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Huawei licenses key 5G tech to Oppo, Samsung amid U.S. crackdown

Huawei Technologies has licensed key technologies to smartphone rival Oppo in a win for the Chinese tech champion as it attempts to resist a U.S. crackdown on its tech ambitions.

Huawei also said on Friday for the first time that it has licensed key 5G technologies to Samsung Electronics, the world’s top smartphone maker, and that those deals have been extended.

The patent licensing deal with Oppo — the world’s fourth-biggest smartphone maker by shipments — is Huawei’s largest ever with a Chinese company and covers areas including 5G and Wi-Fi, as well as audio and video technologies, it said.

Huawei said it has patent cross-licensing deals with 20 companies, including domestic and foreign players. Samsung is Huawei’s biggest licensee among foreign companies in terms of the number of devices sold and the patents covered, while Oppo is the most significant domestic company by the same measures.

Huawei has been working to expand revenue from patent licensing after U.S. sanctions disrupted its core smartphone and telecom equipment making businesses. Huawei was the first company in the world to introduce 5G integrated chipsets, for example, but it was forced to abandon that area of development after Washington sharply curbed its access to American technology, including its top chipmaking suppliers. The company can now only buy off-the-shelf downgraded 4G mobile chipsets from Qualcomm of the U.S. — but it still controls a rich 5G patent portfolio.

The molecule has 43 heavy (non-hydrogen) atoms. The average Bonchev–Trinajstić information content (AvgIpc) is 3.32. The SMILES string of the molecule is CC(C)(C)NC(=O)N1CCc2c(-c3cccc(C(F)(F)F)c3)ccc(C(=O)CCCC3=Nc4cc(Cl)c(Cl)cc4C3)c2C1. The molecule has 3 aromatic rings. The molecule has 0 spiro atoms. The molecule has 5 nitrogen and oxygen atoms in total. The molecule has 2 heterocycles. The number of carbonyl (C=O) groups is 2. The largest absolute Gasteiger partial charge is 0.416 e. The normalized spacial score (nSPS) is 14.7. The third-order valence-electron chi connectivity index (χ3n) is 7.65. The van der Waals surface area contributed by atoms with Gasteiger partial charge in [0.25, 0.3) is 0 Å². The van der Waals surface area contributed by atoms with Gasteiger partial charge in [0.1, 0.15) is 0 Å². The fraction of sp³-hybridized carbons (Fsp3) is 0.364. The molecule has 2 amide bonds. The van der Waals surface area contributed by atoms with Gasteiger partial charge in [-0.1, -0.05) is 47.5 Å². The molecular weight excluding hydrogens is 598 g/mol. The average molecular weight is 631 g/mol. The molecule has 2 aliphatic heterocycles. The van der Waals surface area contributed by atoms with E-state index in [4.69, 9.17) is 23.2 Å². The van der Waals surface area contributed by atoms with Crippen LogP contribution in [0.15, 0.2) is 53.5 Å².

“Huawei has developed multiple high-value patent portfolios in the global marketplace in domains like 5G, Wi-Fi, and audio and video codecs,” said Alan Fan, head of Huawei’s Intellectual Property Department, in a press briefing. “This will enable our industry to keep innovating and provide consumers with more competitive products and services.”

Oppo told Nikkei Asia that the license deal will give it access to Huawei’s most advanced 5G-related technologies, while Huawei will be able to use some of Oppo’s patents. “It’s a win-win for both sides,” said Adler Feng, Oppo’s chief intellectual property officer.

Huawei has not disclosed the value of individual deals but said its revenue from patent licensing was between $1.2 billion and $1.3 billion from 2019 through 2021, and such revenue was growing.

In terms of the number of patents granted in 2021, Huawei ranked No. 1 at both the China National Intellectual Property Administration and the European Patent Office, and No. 5 at the U.S. Patent and Trademark Office.

Huawei said it remains dedicated to its long-term investment in research and development and to enriching its intellectual property portfolio. As of the end of 2021, Huawei said, it had 107,000 R&D employees, or nearly 55% of its workforce. Nikkei Asia

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